On the nose, I get a solid ripe-grain scent integrated with dark cherry and a distant char. It’s forward, but solid to the nose, with some lingering alcohol wafting up more than I might usually like. Tasting  it, the bold spicy/peppery character comes across immediately, beneath that there’s vanilla and caramel with some hint of that dark cherry note from the nose. The finish is very long and pleasantly spicy with some pine notes coming toward the end.

Over all:

Maybe it was my focus on the port cask finishing, or the delicate bottle design, but I was expecting a much lighter style for Angel’s Envy. That said, I’m pleasantly surprised by its forward character and bold spiciness. It was hard to distinguish what came from the port casks, it came across with a unified, confident profile. I’m impressed, nice work.

*Note: This review was based on samples sent to me by a representative of LDC. I assure you, this did not affect my review except prevent me from criticizing the bottle.

Remember the Maine (Variation)

A friend of mine sent me this recipe for a cocktail called Remember the Maine. The linked article gives some background, so I suggest clicking through, but here’s the recipe:

Remember the Maine

1 1/2 oz. rye whiskey (Reitz uses Bulleit Rye)
3/4 oz. Carpano Antica Formula sweet vermouth
1/4 oz. Cherry Heering
2 dashes Angostura bitters

Stir over ice, and strain into a chilled cocktail glass that has been “rinsed” in absinthe.

It sounded fantastic, but the problem was that I’ve never had any Carpano Antica nor any Cherry Heering handy with which to make it. So after doing some quick research into these ingredients, I came up with some more common-place replacements that I figured would do the trick. While the end result is a quite different drink, I must say that it’s quite tasty. Here it is:

1 1/2 oz. rye
3/4 oz. sweet vermouth (a very common brand in my case)
1/4 oz. creme de cassis (a not-too-sweet variety, mine comes from a small winemaker in Burgundy)
1/4–1/2 tsp. Fernet Branca
1/4–1/2 tsp. orange liqueur (I used a homemade version, again, not too sweet, but Grand Marnier might be nice here)
2 dashes Angostura bitters

The Fernet Branca and orange liqueur are meant to beef up the profile of the every-day sweet vermouth to bring it closer to the alleged complexity of Carpano Antica, while the creme de cassis stands in for the Cherry Heering. The rest of the preparation (stirred over ice, absinthe) is the same.

I’ll be keeping my eye out for Carpano Antica and Cherry Heering for sure, but in the mean time, this variation is doing just fine.

Rogue Dead Guy Whiskey

I’m a fan of Rogue’s line of beers, so when I stopped by Downtown a few weeks ago to stock up on some of my usuals, I was intrigued when I saw Rogue Dead Guy Whiskey. It makes perfect sense that successful microbreweries would want to expand into whiskey — same ingredients, same basic realm of interest — but I haven’t seen too many of these types of products on the shelves. Perhaps I’m just not noticing them or perhaps this country’s bizarre regulations that make microdistilleries a difficult enterprise are getting in the way (see the ADI site for more info on that).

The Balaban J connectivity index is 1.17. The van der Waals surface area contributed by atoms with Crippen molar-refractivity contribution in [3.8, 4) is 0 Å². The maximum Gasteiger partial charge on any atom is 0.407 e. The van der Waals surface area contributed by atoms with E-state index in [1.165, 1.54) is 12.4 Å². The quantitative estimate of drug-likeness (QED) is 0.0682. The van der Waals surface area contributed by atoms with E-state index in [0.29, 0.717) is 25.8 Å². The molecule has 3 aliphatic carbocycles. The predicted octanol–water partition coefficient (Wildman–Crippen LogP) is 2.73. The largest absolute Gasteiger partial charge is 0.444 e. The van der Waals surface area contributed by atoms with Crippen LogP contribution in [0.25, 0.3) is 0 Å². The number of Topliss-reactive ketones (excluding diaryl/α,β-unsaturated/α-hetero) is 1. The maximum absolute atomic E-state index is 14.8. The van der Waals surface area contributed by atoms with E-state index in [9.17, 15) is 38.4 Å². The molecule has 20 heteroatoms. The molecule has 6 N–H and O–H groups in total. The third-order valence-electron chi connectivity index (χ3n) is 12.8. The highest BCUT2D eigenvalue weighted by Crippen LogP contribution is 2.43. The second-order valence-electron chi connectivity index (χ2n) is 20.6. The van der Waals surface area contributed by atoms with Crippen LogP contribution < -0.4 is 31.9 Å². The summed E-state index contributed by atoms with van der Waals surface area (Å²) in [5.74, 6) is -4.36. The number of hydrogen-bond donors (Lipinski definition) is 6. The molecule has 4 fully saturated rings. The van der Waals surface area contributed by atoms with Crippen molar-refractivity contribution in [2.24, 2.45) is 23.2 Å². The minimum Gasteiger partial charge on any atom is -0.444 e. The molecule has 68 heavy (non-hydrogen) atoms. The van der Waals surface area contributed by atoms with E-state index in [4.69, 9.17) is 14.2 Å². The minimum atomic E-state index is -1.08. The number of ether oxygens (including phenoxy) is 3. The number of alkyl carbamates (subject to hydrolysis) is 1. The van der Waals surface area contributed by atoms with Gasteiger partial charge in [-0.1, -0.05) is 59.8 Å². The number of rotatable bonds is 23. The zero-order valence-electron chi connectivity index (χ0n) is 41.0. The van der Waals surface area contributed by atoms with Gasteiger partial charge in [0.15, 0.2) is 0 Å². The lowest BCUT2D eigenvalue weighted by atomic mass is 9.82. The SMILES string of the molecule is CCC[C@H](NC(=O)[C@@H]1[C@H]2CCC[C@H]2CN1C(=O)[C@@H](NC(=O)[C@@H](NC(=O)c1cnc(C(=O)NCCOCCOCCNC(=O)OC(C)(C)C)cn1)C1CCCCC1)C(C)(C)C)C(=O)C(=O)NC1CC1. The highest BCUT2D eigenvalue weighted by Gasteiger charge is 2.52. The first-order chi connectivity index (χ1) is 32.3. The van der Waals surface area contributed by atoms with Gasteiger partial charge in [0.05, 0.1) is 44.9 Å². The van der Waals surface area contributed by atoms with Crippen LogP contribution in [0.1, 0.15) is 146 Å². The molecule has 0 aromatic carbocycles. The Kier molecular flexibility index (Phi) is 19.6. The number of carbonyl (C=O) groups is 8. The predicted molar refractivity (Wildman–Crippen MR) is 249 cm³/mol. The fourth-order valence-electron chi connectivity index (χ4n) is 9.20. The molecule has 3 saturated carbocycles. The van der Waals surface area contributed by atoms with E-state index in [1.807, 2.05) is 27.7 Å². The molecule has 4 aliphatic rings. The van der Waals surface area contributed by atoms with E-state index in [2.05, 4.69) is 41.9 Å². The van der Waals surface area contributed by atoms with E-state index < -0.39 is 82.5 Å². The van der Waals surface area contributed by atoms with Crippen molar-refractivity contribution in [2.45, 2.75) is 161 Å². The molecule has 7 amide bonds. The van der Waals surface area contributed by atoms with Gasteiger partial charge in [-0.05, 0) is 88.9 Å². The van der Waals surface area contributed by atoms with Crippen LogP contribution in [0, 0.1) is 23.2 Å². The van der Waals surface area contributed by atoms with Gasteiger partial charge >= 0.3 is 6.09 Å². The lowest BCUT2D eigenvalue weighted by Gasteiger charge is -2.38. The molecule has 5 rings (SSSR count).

Regardless, I’m glad to see Rogue getting this new product all the way out here in the Northeast. It looks like they’re using an all-malt mash (same as their beer) and aged like bourbon. To the stats.


– $40ish

– 80 proof

– Made by Rogue Spirits


If you’ve ever seen a bottle of Rogue Dead Guy ale, then you already have a decent picture of this bottle. The label text on the back isn’t noteworthy, but I like that they list ingredients all the way down to the specific type of malts used. It gives the impression of honesty and pride. The bottle is a rounded-edge square column and shows off the color nicely.


Rogue Wiskey begins with a very sweet scent reminiscent of banana bread and a bit of cream and honey. On the back end there’s some harshness, which might indicate relative youth, but I haven’t been able to find a specific age statement for this bottle. Tasting it, Rogue starts up with that banana bread quality, but moves to an unsettling soapiness shortly after. Fortunately that fades into a nice lemongrassy, malt-driven bite down the side of your tongue. The finish is thin and dissipates quickly.

Over all:

I do enjoy a malt-based whiskey aged bourbon style, so this hits some strong points. In the end, though, I found Rogue a little on the thin side for my tastes. I was hoping for something bolder and more robust — perhaps something that could come with a little more age. It’s a decent whiskey, and I love what they’re doing as a company, but there are better options out there in this price rage.


After a long silence, it’s a new year and a new post.  It’s been a hell of a temptation to have some fantastic whiskeys on my shelf waiting to be tasted and blogged about for about four months.  I’ve made it through the rigors of my first semester of grad school though, and can now happily reward my patience with a glass of WhipperSnapper.

I picked this bottle up back in August when I first moved up to Cambridge from Brooklyn, but I read about it  few months later when the Huffington Post got down to reviewing it before I was able to lift my head out of the books.  From that review and all the others I’ve come across over these long months, WhipperSnapper seems to have some savvy buzz-makers behind it in its creator — Ransom — which also recently released an Old Tom-style gin in collaboration with the esteemed cocktail revivalist, David Wondrich.